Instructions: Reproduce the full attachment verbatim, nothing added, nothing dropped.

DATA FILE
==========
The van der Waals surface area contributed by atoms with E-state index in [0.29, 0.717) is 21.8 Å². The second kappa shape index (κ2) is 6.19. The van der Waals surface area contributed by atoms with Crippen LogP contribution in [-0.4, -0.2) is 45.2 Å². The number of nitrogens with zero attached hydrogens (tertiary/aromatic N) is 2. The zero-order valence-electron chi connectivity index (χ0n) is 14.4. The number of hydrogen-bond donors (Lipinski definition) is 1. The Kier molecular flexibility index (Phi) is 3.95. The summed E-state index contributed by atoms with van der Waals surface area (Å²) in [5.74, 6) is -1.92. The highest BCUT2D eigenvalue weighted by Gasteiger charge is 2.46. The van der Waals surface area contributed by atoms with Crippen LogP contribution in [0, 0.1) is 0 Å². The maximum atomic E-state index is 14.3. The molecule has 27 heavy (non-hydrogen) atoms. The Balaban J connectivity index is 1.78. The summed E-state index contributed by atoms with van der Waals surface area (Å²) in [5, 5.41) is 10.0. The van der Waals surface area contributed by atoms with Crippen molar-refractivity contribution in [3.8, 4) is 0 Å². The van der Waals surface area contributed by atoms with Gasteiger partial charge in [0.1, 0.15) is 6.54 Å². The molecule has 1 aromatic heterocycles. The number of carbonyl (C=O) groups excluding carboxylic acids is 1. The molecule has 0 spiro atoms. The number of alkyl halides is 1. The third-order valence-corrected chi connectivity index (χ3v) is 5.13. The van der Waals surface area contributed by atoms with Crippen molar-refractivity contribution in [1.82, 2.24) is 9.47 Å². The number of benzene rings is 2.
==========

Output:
The van der Waals surface area contributed by atoms with E-state index in [0.29, 0.717) is 21.8 Å². The second kappa shape index (κ2) is 6.19. The van der Waals surface area contributed by atoms with Crippen LogP contribution in [-0.4, -0.2) is 45.2 Å². The number of nitrogens with zero attached hydrogens (tertiary/aromatic N) is 2. The zero-order valence-electron chi connectivity index (χ0n) is 14.4. The number of hydrogen-bond donors (Lipinski definition) is 1. The Kier molecular flexibility index (Phi) is 3.95. The summed E-state index contributed by atoms with van der Waals surface area (Å²) in [5.74, 6) is -1.92. The highest BCUT2D eigenvalue weighted by Gasteiger charge is 2.46. The van der Waals surface area contributed by atoms with Crippen LogP contribution in [0, 0.1) is 0 Å². The maximum atomic E-state index is 14.3. The molecule has 27 heavy (non-hydrogen) atoms. The Balaban J connectivity index is 1.78. The summed E-state index contributed by atoms with van der Waals surface area (Å²) in [5, 5.41) is 10.0. The van der Waals surface area contributed by atoms with Crippen molar-refractivity contribution in [3.8, 4) is 0 Å². The van der Waals surface area contributed by atoms with Gasteiger partial charge in [0.1, 0.15) is 6.54 Å². The molecule has 1 aromatic heterocycles. The number of carbonyl (C=O) groups excluding carboxylic acids is 1. The molecule has 0 spiro atoms. The number of alkyl halides is 1. The third-order valence-corrected chi connectivity index (χ3v) is 5.13. The van der Waals surface area contributed by atoms with Crippen molar-refractivity contribution in [1.82, 2.24) is 9.47 Å². The number of benzene rings is 2.